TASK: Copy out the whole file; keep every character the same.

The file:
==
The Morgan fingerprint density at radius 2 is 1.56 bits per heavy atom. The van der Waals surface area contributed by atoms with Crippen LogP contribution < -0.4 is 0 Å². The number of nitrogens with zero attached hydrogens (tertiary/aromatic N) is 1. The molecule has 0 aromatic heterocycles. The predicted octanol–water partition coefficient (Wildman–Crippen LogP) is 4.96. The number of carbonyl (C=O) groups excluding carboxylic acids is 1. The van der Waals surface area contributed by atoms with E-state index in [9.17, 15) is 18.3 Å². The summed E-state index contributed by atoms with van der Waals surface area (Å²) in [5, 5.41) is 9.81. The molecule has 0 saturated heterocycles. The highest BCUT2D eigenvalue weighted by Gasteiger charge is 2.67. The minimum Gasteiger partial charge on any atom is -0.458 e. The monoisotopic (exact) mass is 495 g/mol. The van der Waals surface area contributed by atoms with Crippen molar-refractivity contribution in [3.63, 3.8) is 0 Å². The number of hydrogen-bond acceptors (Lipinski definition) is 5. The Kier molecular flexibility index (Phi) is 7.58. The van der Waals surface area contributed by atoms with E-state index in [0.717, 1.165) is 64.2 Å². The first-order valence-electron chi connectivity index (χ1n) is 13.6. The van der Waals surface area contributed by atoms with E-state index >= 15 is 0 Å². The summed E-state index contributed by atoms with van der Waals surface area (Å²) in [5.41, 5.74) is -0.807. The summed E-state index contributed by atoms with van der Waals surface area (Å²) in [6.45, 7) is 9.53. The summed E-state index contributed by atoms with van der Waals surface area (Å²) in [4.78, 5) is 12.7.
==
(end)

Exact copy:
The Morgan fingerprint density at radius 2 is 1.56 bits per heavy atom. The van der Waals surface area contributed by atoms with Crippen LogP contribution < -0.4 is 0 Å². The number of nitrogens with zero attached hydrogens (tertiary/aromatic N) is 1. The molecule has 0 aromatic heterocycles. The predicted octanol–water partition coefficient (Wildman–Crippen LogP) is 4.96. The number of carbonyl (C=O) groups excluding carboxylic acids is 1. The van der Waals surface area contributed by atoms with E-state index in [9.17, 15) is 18.3 Å². The summed E-state index contributed by atoms with van der Waals surface area (Å²) in [5, 5.41) is 9.81. The molecule has 0 saturated heterocycles. The highest BCUT2D eigenvalue weighted by Gasteiger charge is 2.67. The minimum Gasteiger partial charge on any atom is -0.458 e. The monoisotopic (exact) mass is 495 g/mol. The van der Waals surface area contributed by atoms with Crippen molar-refractivity contribution in [3.63, 3.8) is 0 Å². The number of hydrogen-bond acceptors (Lipinski definition) is 5. The Kier molecular flexibility index (Phi) is 7.58. The van der Waals surface area contributed by atoms with E-state index in [0.717, 1.165) is 64.2 Å². The first-order valence-electron chi connectivity index (χ1n) is 13.6. The van der Waals surface area contributed by atoms with E-state index >= 15 is 0 Å². The summed E-state index contributed by atoms with van der Waals surface area (Å²) in [5.41, 5.74) is -0.807. The summed E-state index contributed by atoms with van der Waals surface area (Å²) in [6.45, 7) is 9.53. The summed E-state index contributed by atoms with van der Waals surface area (Å²) in [4.78, 5) is 12.7.